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Vautard R.,CEA Saclay Nuclear Research Center | Gobiet A.,University of Graz | Jacob D.,Climate Service Center | Belda M.,Charles University | And 22 more authors.
Climate Dynamics | Year: 2013

The ability of a large ensemble of regional climate models to accurately simulate heat waves at the regional scale of Europe was evaluated. Within the EURO-CORDEX project, several state-of-the art models, including non-hydrostatic meso-scale models, were run for an extended time period (20 years) at high resolution (12 km), over a large domain allowing for the first time the simultaneous representation of atmospheric phenomena over a large range of spatial scales. Eight models were run in this configuration, and thirteen models were run at a classical resolution of 50 km. The models were driven with the same boundary conditions, the ERA-Interim re-analysis, and except for one simulation, no observations were assimilated in the inner domain. Results, which are compared with daily temperature and precipitation observations (ECA&D and E-OBS data sets) show that, even forced by the same re-analysis, the ensemble exhibits a large spread. A preliminary analysis of the sources of spread, using in particular simulations of the same model with different parameterizations, shows that the simulation of hot temperature is primarily sensitive to the convection and the microphysics schemes, which affect incoming energy and the Bowen ratio. Further, most models exhibit an overestimation of summertime temperature extremes in Mediterranean regions and an underestimation over Scandinavia. Even after bias removal, the simulated heat wave events were found to be too persistent, but a higher resolution reduced this deficiency. The amplitude of events as well as the variability beyond the 90th percentile threshold were found to be too strong in almost all simulations and increasing resolution did not generally improve this deficiency. Resolution increase was also shown to induce large-scale 90th percentile warming or cooling for some models, with beneficial or detrimental effects on the overall biases. Even though full causality cannot be established on the basis of this evaluation work, the drivers of such regional differences were shown to be linked to changes in precipitation due to resolution changes, affecting the energy partitioning. Finally, the inter-annual sequence of hot summers over central/southern Europe was found to be fairly well simulated in most experiments despite an overestimation of the number of hot days and of the variability. The accurate simulation of inter-annual variability for a few models is independent of the model bias. This indicates that internal variability of high summer temperatures should not play a major role in controlling inter-annual variability. Despite some improvements, especially along coastlines, the analyses conducted here did not allow us to generally conclude that a higher resolution is clearly beneficial for a correct representation of heat waves by regional climate models. Even though local-scale feedbacks should be better represented at high resolution, combinations of parameterizations have to be improved or adapted accordingly. © 2013 Springer-Verlag Berlin Heidelberg.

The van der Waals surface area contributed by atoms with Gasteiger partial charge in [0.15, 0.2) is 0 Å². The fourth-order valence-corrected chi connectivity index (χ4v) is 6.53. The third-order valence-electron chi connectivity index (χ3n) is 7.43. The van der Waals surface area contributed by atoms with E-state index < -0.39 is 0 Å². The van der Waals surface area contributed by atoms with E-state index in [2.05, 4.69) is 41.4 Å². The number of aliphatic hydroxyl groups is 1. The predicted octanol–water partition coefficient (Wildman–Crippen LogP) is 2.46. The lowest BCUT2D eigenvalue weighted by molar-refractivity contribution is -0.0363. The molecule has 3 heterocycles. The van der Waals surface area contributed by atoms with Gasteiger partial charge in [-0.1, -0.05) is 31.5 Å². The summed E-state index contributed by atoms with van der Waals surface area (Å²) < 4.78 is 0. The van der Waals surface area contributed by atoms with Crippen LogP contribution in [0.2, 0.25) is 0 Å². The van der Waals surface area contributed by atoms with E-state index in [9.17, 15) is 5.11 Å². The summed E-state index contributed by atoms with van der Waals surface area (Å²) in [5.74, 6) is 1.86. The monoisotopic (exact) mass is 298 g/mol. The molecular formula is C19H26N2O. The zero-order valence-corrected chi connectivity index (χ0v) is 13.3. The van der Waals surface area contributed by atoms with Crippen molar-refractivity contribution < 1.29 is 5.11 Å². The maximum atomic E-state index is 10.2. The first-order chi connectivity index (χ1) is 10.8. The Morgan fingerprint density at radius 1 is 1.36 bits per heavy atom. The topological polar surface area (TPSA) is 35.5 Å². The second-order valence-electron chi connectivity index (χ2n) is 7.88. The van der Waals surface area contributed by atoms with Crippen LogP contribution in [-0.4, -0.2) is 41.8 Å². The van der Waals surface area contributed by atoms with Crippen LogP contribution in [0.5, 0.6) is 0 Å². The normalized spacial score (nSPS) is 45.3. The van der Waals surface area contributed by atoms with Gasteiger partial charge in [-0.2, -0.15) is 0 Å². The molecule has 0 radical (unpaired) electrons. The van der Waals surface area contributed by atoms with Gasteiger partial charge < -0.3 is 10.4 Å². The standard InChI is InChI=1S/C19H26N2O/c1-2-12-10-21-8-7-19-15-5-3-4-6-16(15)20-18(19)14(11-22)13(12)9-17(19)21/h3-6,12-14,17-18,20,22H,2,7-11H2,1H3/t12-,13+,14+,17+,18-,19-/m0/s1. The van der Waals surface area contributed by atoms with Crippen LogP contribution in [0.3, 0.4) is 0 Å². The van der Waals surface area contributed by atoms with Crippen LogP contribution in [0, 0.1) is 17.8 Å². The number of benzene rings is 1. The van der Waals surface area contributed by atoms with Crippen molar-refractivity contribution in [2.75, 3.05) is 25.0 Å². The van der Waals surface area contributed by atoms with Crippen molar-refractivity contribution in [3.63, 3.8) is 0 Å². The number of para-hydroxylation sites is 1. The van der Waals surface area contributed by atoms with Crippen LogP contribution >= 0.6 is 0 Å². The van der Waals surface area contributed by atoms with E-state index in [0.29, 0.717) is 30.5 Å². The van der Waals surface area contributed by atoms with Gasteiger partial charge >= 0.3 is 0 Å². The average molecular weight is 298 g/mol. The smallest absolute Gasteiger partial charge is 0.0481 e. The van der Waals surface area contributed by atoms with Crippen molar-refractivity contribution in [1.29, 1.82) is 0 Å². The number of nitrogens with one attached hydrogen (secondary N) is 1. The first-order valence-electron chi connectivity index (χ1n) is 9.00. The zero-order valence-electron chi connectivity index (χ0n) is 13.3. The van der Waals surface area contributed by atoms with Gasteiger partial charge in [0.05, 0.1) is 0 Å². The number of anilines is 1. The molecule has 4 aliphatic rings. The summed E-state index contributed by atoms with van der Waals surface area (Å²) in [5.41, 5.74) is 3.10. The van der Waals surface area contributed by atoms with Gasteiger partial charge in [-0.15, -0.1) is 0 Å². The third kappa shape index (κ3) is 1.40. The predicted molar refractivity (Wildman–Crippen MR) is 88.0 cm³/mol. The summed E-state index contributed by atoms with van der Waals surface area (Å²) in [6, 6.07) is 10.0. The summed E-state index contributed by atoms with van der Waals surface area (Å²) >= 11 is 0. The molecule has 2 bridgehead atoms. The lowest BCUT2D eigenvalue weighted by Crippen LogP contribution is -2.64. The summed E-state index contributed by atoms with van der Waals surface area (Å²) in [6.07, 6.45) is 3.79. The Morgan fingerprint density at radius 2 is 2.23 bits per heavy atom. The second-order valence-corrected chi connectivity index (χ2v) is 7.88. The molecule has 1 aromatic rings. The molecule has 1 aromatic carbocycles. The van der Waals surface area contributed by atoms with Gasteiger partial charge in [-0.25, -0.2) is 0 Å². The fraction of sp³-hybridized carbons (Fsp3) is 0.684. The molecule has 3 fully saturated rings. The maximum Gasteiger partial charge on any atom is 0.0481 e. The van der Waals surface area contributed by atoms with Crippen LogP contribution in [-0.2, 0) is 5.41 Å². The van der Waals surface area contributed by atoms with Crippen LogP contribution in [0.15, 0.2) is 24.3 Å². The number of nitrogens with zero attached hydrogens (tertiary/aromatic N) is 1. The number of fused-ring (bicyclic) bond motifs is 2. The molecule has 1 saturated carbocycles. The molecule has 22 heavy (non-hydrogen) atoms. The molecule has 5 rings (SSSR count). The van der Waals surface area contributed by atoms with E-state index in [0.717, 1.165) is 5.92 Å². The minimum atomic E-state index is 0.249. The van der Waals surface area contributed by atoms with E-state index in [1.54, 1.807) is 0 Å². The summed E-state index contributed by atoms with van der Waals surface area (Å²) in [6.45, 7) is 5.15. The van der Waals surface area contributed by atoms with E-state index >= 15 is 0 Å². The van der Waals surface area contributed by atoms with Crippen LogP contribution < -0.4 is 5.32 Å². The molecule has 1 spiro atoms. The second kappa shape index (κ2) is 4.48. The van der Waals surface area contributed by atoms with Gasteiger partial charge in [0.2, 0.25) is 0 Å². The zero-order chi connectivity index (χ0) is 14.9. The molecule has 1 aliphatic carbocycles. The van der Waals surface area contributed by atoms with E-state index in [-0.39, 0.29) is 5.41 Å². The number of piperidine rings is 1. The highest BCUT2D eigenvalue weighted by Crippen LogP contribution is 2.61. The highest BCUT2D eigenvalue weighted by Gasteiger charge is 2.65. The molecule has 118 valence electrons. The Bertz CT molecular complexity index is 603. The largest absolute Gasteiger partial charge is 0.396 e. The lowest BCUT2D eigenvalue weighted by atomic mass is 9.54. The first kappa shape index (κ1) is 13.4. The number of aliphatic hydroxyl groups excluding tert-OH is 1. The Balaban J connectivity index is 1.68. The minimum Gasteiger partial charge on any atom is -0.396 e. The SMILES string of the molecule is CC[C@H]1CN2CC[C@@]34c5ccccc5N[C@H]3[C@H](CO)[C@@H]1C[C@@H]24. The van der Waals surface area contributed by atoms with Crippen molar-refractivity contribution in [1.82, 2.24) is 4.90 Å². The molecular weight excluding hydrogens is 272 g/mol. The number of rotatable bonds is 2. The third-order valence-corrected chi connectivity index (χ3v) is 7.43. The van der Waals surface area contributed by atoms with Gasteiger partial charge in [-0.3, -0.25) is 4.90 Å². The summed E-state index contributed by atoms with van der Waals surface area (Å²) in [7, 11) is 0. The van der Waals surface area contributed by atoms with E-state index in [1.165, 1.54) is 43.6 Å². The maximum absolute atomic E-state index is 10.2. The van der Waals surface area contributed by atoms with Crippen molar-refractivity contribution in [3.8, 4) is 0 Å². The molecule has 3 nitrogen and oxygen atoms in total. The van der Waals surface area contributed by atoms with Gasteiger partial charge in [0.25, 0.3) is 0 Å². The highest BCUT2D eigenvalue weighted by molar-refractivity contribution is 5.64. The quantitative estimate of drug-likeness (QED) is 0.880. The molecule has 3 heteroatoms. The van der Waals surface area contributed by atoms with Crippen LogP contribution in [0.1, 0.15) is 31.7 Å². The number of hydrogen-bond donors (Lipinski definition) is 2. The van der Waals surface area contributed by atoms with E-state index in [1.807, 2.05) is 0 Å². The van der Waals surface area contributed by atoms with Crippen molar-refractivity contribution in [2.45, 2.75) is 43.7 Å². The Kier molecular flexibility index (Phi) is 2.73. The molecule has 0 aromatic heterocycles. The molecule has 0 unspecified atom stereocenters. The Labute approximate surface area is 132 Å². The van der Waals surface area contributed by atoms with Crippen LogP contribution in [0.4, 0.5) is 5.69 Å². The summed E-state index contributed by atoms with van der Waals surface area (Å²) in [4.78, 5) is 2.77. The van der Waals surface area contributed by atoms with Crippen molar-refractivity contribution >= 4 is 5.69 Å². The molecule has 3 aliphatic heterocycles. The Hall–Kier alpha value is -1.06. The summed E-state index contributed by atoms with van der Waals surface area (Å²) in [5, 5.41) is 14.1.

Guttler I.,Croatian Meteorological and Hydrological Service DHMZ | Brankovic C.,Croatian Meteorological and Hydrological Service DHMZ | O'Brien T.A.,Lawrence Berkeley National Laboratory | Coppola E.,Abdus Salam International Center For Theoretical Physics | And 2 more authors.
Climate Dynamics | Year: 2014

This study investigates the performance of two planetary boundary layer (PBL) parameterisations in the regional climate model RegCM4.2 with specific focus on the recently implemented prognostic turbulent kinetic energy parameterisation scheme: the University of Washington (UW) scheme. When compared with the default Holtslag scheme, the UW scheme, in the 10-year experiments over the European domain, shows a substantial cooling. It reduces winter warm bias over the north-eastern Europe by 2 °C and reduces summer warm bias over central Europe by 3 °C. A part of the detected cooling is ascribed to a general reduction in lower tropospheric eddy heat diffusivity with the UW scheme. While differences in temperature tendency due to PBL schemes are mostly localized to the lower troposphere, the schemes show a much higher diversity in how vertical turbulent mixing of the water vapour mixing ratio is governed. Differences in the water vapour mixing ratio tendency due to the PBL scheme are present almost throughout the troposphere. However, they alone cannot explain the overall water vapour mixing ratio profiles, suggesting strong interaction between the PBL and other model parameterisations. An additional 18-member ensemble with the UW scheme is made, where two formulations of the master turbulent length scale in unstable conditions are tested and unconstrained parameters associated with (a) the evaporative enhancement of the cloud-top entrainment and (b) the formulation of the master turbulent length scale in stable conditions are systematically perturbed. These experiments suggest that the master turbulent length scale in the UW scheme could be further refined in the current implementation in the RegCM model. It was also found that the UW scheme is less sensitive to the variations of the other two selected unconstrained parameters, supporting the choice of these parameters in the default formulation of the UW scheme. © 2013, Springer-Verlag Berlin Heidelberg.

Pasicko R.,United Environment & Energy, Llc | Brankovic C.,Croatian Meteorological and Hydrological Service DHMZ | Simic Z.,University of Zagreb
Renewable Energy | Year: 2012